Scientists postulate a concealed phase transition between liquid and solid

Credit image: Kranthi Mandadapu
Credit image: Kranthi Mandadapu

Would you like to help us? 

Article by: Andacs Robert Eugen, on 16 August 2023, at 03:12 am PDT

Substances made of plastic or glass fall under amorphous materials, which resist the process of crystallization even when temperatures drop. Despite being called "solids," materials like plastic and glass have a slow flow characteristic of supercooled liquids.

Scientists have long been puzzled by the microstructural transformation of these materials into solid form. Still, researchers from the Department of Energy's Lawrence Berkeley National Laboratory have discovered hidden intricacies governing molecular actions within supercooled liquids. This breakthrough has led to a better understanding of the phase change between liquid and solid states, with the potential for creating innovative amorphous materials for medical implements, drug dispersion, and other uses.

Combining theory, computational simulations, and experimental observations, the team uncovered the molecular choreography that occurs as materials approach a threshold temperature known as the "onset temperature." At this point, viscosity increases, and the material becomes more solid-like, marking the beginning of rigidity. This metamorphosis is what separates supercooled fluids from other substances.

"Our theory predicts the onset temperature measured in model systems and explains why the behavior of supercooled liquids around that temperature is reminiscent of solids even though their structure is the same as that of the liquid," said the author of this work, Kranthi Mandadapu, a staff scientist in Berkeley Lab's Chemical Sciences Division and professor of chemical engineering at the University of California, Berkeley.

This information is based on a theory that combines existing knowledge with new ideas. According to this theory, the molecules in a 2D supercooled liquid move similarly to the defects found in crystalline structures.

As the temperature rises towards a certain point, the previously joined defects dissolve and become singular entities. This causes a significant shift in the material, making it less rigid and more like a typical liquid.

The temperature at which this transformation occurs is similar to the melting point of other materials. This concept applies to various supercooled fluids and glassy configurations, creating a unified understanding.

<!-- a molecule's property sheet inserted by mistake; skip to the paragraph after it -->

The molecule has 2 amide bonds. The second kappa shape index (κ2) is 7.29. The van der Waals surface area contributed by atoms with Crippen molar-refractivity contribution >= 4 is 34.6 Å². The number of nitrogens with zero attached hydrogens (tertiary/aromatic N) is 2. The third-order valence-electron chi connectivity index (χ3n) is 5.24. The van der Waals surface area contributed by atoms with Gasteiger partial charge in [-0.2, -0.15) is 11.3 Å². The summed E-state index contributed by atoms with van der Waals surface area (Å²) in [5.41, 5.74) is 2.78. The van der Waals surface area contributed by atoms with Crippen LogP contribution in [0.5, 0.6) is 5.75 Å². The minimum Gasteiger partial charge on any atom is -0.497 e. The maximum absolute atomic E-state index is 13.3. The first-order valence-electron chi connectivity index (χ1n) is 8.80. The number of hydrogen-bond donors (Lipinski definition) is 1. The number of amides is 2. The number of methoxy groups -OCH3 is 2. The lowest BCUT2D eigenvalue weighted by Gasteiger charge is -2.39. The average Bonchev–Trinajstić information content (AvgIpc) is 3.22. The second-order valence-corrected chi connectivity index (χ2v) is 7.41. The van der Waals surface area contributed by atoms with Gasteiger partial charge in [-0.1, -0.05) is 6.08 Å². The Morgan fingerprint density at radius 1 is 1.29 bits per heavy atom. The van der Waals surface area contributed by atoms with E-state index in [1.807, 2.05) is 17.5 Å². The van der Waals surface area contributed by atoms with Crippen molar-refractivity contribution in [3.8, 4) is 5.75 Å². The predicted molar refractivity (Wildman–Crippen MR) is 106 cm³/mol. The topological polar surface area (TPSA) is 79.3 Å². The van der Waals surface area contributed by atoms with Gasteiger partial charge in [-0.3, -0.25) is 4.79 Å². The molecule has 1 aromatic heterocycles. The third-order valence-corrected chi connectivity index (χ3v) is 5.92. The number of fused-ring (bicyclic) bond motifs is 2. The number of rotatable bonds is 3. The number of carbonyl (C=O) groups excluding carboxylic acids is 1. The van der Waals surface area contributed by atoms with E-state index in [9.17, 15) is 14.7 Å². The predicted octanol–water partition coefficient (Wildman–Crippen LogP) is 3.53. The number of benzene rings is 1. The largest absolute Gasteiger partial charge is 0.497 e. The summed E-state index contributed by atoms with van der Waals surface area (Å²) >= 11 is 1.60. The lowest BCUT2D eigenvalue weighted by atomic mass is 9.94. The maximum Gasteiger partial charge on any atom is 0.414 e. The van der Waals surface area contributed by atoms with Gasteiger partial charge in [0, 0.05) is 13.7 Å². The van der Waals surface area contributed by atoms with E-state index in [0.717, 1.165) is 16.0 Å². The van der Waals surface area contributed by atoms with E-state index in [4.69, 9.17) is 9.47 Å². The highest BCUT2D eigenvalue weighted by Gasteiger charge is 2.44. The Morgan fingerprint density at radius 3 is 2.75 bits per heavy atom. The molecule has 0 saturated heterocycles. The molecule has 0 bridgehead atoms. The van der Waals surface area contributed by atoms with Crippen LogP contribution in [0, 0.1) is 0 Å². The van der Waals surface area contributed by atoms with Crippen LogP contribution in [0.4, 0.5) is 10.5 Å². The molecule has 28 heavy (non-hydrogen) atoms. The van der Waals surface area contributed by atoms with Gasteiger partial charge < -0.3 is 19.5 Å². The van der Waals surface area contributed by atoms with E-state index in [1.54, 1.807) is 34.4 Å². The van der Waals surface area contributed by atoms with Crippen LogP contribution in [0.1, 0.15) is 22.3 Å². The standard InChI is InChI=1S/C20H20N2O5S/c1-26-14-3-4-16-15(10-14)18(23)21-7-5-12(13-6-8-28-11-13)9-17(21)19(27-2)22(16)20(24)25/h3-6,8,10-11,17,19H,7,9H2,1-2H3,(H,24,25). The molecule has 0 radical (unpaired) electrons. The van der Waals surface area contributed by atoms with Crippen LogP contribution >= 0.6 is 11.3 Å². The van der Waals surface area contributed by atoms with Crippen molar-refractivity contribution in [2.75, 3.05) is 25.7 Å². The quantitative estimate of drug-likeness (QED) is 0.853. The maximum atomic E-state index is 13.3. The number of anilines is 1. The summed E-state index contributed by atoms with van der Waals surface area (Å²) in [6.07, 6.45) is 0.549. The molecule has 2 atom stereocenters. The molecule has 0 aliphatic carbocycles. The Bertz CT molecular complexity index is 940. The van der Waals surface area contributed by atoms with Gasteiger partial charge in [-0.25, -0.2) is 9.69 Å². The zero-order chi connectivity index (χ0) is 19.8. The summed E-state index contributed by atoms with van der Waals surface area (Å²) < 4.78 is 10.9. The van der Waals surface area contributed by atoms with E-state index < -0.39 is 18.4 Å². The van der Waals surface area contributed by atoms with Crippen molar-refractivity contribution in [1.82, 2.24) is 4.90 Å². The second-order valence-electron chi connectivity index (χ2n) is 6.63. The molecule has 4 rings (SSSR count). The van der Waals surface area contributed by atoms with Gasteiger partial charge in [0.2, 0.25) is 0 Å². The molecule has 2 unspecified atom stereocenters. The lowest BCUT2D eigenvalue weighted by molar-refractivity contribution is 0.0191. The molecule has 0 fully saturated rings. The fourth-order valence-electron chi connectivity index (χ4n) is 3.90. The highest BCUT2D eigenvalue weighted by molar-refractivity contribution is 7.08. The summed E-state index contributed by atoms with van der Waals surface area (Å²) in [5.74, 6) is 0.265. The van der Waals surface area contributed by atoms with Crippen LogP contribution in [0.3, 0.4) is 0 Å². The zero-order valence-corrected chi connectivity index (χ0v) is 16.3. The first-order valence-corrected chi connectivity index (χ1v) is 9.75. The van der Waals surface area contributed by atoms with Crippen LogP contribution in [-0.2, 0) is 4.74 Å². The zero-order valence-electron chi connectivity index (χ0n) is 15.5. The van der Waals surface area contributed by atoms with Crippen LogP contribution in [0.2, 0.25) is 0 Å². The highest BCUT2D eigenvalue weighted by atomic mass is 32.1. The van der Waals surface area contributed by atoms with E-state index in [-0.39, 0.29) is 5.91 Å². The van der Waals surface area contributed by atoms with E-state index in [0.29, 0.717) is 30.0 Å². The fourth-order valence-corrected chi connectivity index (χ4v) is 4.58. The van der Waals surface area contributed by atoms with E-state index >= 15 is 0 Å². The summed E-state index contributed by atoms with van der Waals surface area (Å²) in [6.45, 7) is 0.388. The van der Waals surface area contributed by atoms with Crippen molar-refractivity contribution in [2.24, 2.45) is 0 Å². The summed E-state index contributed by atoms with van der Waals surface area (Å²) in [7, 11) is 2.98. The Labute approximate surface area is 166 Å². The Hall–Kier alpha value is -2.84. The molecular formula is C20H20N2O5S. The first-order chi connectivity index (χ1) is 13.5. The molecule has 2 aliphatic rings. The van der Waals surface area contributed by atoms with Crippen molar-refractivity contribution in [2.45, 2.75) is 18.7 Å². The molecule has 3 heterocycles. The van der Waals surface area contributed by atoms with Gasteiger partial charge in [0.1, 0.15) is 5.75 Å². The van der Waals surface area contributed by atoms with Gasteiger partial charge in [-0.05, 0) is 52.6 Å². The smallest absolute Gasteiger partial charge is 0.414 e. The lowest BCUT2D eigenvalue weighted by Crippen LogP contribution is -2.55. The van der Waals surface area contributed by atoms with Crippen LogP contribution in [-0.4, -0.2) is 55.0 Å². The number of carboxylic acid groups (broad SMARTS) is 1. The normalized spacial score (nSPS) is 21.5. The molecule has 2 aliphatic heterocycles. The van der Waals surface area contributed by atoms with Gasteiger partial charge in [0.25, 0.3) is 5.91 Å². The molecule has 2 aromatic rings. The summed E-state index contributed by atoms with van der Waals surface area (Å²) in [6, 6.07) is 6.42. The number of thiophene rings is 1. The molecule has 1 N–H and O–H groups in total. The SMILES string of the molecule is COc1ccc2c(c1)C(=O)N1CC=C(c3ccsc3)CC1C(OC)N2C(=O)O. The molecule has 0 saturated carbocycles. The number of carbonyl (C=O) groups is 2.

The molecular ensemble of a supercooled liquid is constantly changing, resulting in localized tremors called "excitations." This theory expands on the metaphorical journey of a 2D supercooled drink, envisioning a path filled with excitation similar to the fissures in crystalline structures.

The researchers looked at the horizon, dreaming of expanding their model to include 3D systems. This development would transform their intricate framework into a three-dimensional symphony, unraveling the complex interplay between localized gestures and neighboring excitations. This orchestration ultimately leads to the wholesale relaxation of the liquid ensemble. By harmonizing a mosaic of diverse elements, the researchers hope to create a comprehensive and cohesive portrait of the emergence of glassy dynamics aligned with modern-day observation.

Mandadapu and his colleagues aspire to transfer these findings into three-dimensional structures. Additionally, they intend to examine the intricacies governing the transition of localized gestures into proximate excitations. This underscores the integration of diverse elements, resulting in a holistic representation that aligns with modern-day observation.

The contrast between supercooled liquids and their animated, high-temperature counterparts is intriguing. The vista unraveled delves into the heart of this enigma, much like a tapestry unveiling layer after layer. The complex weave spun by these beguiling states of matter beckons the keenest minds to decipher it.

"It's fascinating from a basic science point of view to examine why these supercooled liquids exhibit remarkably different dynamics than the regular liquids that we know," said Mandadapu.

Be the first to read what's new in science!